IT HAPPENED TO ME: Dr. Drew Got Me Sober
Well, not really. Not in person.
But my last drunk, a sad, lonely affair just shy of three years ago, included a Netflix binge on the recovery community's favorite punching bag, Celebrity Rehab with Dr. Drew.
Drew Pinsky stopped making his controversial show after six seasons and five deaths. He didn't manage to cure addiction, and he took a lot of heat for that.
What he did manage to do was to put recovery into the public discourse, which is where I rediscovered it, putting it front and center in my own life ever since. He got society's attention -- imperfectly, exploitatively -- and got us talking about recovery. And he'll always be a part of my story.
Like many last drunks, mine was boring and pathetic. I had no idea it was my last drunk while I was doing it, but it was time. I won't say that my compulsive clicking of “Next episode playing in 17 seconds...” was the sole reason that the next day was my first day sober, Googling my way to three meetings, but it was part of the matrix.
There were a lot of factors at play. I was 31, newly divorced, and had recently moved to a city where I knew not a soul. I'd been exposed to sobriety before: a stint in treatment at age 20 after a foray into full-time crack addiction led me to a few months of abstinence and meeting attendance as well as a very poorly thought-out sobriety-themed tattoo.
I lied to my family for more than a decade, letting them think that my post-rehab sobriety had stuck. I wouldn't even call it a relapse: I just got back to it. I lived far away from them and white-knuckled my way through dry visits. My real life was a bourbon-soaked (cold months), gin-blotted (warm months) mess.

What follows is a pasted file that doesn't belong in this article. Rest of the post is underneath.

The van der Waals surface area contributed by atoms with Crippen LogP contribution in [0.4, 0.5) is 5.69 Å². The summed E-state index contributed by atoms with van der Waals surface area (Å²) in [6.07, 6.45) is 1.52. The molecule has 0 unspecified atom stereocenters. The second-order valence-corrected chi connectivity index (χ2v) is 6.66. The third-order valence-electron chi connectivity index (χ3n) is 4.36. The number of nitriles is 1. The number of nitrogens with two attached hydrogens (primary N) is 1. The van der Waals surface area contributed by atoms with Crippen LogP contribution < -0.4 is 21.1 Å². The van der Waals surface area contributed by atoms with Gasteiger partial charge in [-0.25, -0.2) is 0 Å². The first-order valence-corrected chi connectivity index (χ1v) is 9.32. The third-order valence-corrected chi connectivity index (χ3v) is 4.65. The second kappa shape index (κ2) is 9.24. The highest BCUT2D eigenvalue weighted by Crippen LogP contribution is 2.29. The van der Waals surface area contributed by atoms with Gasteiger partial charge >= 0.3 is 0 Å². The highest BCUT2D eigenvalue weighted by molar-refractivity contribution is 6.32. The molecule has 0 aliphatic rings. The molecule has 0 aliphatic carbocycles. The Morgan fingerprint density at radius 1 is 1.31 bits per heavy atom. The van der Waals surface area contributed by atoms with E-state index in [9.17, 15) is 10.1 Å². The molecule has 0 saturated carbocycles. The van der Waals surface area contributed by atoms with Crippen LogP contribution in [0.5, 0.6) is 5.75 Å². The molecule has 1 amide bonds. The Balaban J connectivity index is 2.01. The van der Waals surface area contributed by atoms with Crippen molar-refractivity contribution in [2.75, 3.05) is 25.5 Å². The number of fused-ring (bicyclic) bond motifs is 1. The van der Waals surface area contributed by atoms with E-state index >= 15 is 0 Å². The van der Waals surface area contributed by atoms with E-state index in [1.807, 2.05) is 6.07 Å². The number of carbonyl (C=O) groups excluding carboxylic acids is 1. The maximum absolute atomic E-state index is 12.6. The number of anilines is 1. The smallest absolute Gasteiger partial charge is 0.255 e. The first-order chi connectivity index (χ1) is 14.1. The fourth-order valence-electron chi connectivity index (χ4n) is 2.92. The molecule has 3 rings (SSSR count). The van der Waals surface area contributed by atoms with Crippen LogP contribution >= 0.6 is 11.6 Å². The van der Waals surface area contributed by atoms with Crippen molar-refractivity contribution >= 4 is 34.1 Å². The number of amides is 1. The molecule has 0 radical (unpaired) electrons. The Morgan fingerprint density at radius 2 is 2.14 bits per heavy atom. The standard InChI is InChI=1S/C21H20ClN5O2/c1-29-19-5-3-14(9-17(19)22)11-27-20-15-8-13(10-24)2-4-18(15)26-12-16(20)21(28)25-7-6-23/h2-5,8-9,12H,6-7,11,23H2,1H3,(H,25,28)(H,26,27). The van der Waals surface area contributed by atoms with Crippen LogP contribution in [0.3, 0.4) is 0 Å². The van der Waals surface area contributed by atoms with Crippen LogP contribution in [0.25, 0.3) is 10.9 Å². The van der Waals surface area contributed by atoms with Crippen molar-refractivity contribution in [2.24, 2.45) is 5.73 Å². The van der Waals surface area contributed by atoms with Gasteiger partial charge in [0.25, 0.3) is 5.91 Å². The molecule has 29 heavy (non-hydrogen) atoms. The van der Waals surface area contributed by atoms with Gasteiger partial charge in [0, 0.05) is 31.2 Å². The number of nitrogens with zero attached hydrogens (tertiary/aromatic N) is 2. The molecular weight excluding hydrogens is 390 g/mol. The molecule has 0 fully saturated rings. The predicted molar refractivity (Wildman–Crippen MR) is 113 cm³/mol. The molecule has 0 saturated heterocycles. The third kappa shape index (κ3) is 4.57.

So two Junes ago, I found myself in a mid-size Midwestern city, running from what I didn't quite see as wreckage at the time. I'd idioted my way into a relationship with a man who asked me to marry him on the second date, and was rapidly proving myself thoroughly dispensable at the alt-weekly job I'd moved a thousand miles to take.
I had fancy plans for that fateful weekend: My sophisticated lady-friends and I would have a champagne brunch at my apartment and then walk the few blocks to the park, mingling urbanely with the fabulous set at the day's scheduled Pride festivities. But it rained. And they flaked. And I had all this champagne.
My would-be fiancé was a musician (bartender) and he was touring at the time. I was responsible for his cat, which was a bigger job than you'd think. The cat was diabetic so he needed daily injections, which meant I had to go over there no matter what.
Now, I'm one of those insufferable snobs who can't help but find a way to tell you that I don't own a television. But the cat-owning bartender had a big fat flat screen and a Netflix subscription, and watching at his place left me with relatively clean hands on the no-TV front.
Part of the reason for that is my absolutely atrocious taste in programming. When I'm deigning to watch, I watch the worst, most lowbrow crap I can find.